Thrifty Find: Huck Weaving

Last week I had errands to do.  Of course, with me, that includes a trip to the thrift store.  I was actually on a mission when I went.  I was looking for some old pillows.  I buy them along with pillow shams and put them in the bottom of the dog kennels.  The dogs like them and if something happens to them, I don’t care a bit as typically I only pay $1.50 for the pillow with the sham.  I frequently wash the shams but the pillows..not as much depending on what they’re made of.  Anyway, I found my pillows and was off to scope out some other deals.

Being Kelli and I are both wanting to do rug hooking I was on the hunt for wool.  Sadly no jackets, blazers or skirts could be found.  I went to look where they sell fabric on the off chance that there might be some there.  There was just one piece…but I also found this… Some lady’s forgotten project of Huck Weaving or Swedish Weaving.

Huck-Weaving-1

I’ve seen this weaving several times and have always wanted to give it a try.  It’s just so beautiful.  I think the second reason why I am so attracted to it is because of my own Swedish heritage.

Here’s a close up picture…beautiful right??

Huck-Weaving-2
Well the bag was stapled shut so I wasn’t sure what I getting but I did know that I was going to buy it and hope for the best.  After all there looked like there was at least $3 worth of the thread and the whole bag only cost $3.

I got it home and took everything out.  There is one towel done except for hemming it.  One is started.  There is enough fabric for 4 yellow ones and 4 more green ones.  There is also quite a bit of thread, needles and the instructions.  That was a great deal!!

Here’s a backside of the work.  It’s counted much like cross stitch but the needle doesn’t go to the back side of the cloth.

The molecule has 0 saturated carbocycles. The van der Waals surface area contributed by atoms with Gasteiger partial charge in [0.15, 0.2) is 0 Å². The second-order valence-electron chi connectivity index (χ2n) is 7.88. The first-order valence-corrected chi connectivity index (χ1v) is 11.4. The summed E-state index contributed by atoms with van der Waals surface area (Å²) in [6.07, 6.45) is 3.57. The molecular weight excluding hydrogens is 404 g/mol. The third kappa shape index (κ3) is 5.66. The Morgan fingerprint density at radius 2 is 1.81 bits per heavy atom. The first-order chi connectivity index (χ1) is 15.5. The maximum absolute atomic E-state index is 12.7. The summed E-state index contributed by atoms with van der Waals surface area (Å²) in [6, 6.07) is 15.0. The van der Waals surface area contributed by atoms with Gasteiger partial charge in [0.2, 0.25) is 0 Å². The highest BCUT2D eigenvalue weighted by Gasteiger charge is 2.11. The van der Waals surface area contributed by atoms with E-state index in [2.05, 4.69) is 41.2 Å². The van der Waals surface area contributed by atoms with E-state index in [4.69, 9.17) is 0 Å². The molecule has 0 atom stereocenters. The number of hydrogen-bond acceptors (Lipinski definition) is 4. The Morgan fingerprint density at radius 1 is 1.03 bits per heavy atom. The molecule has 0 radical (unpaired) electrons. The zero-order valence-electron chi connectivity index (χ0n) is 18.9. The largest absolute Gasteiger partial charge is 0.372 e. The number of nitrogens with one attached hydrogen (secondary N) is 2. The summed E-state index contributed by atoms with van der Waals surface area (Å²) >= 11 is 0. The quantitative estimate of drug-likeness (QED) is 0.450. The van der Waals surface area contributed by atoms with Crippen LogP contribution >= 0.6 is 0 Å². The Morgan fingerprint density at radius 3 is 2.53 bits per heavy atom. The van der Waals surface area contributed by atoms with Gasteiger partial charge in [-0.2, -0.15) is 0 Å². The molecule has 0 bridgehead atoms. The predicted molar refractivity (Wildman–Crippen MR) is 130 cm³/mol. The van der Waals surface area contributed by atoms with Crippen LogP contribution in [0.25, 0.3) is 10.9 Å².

Huck-Weaving-3
I don’t think I am going to be the huck weaver of the family but I am guessing once Kelli sees this she’ll want to give it a try.  I have to say that the green and yellow wouldn’t be my very first choice of fabric colors but I can say that they’ll be great to learn on.

I did take a couple minutes to check out some more examples of huck weaving.  Here’s a great pinterest page about it and here is a google image search.  I could just look and look and look.  Hopefully Kelli will like it and give it a try.  If not I might have to get out my magnifiers and see if I can.

Do any of you practice this craft??

8 thoughts on “Thrifty Find: Huck Weaving

  1. Lorraine

    Wow, what a beautiful find! I have tried Hardanger and used to do a lot of cross stitch, but have not tried huck weaving. It looks like it would be difficult to not have the thread show on the back.

    Reply
  2. Dot

    I’ve done it, but it was years and years ago. I have a vintage instruction book from the 1930s (somewhere in the house!).
    Lorraine, huck fabric is a special weave, with an even pattern of longer threads that “float” on one side. You just slip the needle under those floats, and never pierce the fabric.

    Reply
  3. Lynn Walker

    Another “small worlds” instance! I had never seen a piece of this type of embroidery until just a couple of days ago, when I found one in a charity shop (English thrift store). I didn’t buy it as it was quite tatty. Now, thanks to you Jo, I know what it is and I think I may give it a try.
    Regards from Autumnal England.

    Reply
  4. Claudia Duke

    Earlier this year at a small quilt show in Texas there was a young man demonstrating how to do huck weaving. I recognized it as something I used to do when I was a kid for Christmas presents. I went straight to the store and bought the fabric so I could play around with it again. It is very easy and moves quickly. It is also easy to take out if you mess up!

    Reply
  5. Evie H

    Great find. I love huck weaving! Haven’t done it in a long time and wish they still made the fabric in colors, but all I can find is white.

    Reply

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